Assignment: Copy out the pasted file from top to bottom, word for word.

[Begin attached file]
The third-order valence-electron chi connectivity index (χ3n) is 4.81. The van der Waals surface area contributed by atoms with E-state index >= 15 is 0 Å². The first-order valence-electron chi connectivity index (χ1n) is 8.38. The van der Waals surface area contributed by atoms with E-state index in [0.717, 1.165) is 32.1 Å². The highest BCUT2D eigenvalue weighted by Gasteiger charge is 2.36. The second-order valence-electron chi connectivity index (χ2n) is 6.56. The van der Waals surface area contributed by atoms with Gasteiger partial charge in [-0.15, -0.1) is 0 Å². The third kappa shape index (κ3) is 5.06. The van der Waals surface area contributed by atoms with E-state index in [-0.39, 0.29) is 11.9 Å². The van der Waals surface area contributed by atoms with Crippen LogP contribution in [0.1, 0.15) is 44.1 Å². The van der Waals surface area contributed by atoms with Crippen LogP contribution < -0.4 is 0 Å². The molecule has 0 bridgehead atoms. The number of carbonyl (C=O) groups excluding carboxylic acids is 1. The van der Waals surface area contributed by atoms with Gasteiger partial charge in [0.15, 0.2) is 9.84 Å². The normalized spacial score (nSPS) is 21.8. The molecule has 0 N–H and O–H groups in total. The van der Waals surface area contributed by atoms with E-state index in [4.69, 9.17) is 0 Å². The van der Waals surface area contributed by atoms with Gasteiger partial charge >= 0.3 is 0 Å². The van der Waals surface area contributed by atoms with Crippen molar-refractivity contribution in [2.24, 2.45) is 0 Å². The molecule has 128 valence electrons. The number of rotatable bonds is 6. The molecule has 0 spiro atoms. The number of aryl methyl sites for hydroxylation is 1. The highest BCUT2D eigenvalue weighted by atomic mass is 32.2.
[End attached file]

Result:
The third-order valence-electron chi connectivity index (χ3n) is 4.81. The van der Waals surface area contributed by atoms with E-state index >= 15 is 0 Å². The first-order valence-electron chi connectivity index (χ1n) is 8.38. The van der Waals surface area contributed by atoms with E-state index in [0.717, 1.165) is 32.1 Å². The highest BCUT2D eigenvalue weighted by Gasteiger charge is 2.36. The second-order valence-electron chi connectivity index (χ2n) is 6.56. The van der Waals surface area contributed by atoms with Gasteiger partial charge in [-0.15, -0.1) is 0 Å². The third kappa shape index (κ3) is 5.06. The van der Waals surface area contributed by atoms with E-state index in [-0.39, 0.29) is 11.9 Å². The van der Waals surface area contributed by atoms with Crippen LogP contribution in [0.1, 0.15) is 44.1 Å². The van der Waals surface area contributed by atoms with Crippen LogP contribution < -0.4 is 0 Å². The molecule has 0 bridgehead atoms. The number of carbonyl (C=O) groups excluding carboxylic acids is 1. The van der Waals surface area contributed by atoms with Gasteiger partial charge in [0.15, 0.2) is 9.84 Å². The normalized spacial score (nSPS) is 21.8. The molecule has 0 N–H and O–H groups in total. The van der Waals surface area contributed by atoms with E-state index in [4.69, 9.17) is 0 Å². The van der Waals surface area contributed by atoms with Gasteiger partial charge >= 0.3 is 0 Å². The van der Waals surface area contributed by atoms with Crippen molar-refractivity contribution in [2.24, 2.45) is 0 Å². The molecule has 128 valence electrons. The number of rotatable bonds is 6. The molecule has 0 spiro atoms. The number of aryl methyl sites for hydroxylation is 1. The highest BCUT2D eigenvalue weighted by atomic mass is 32.2.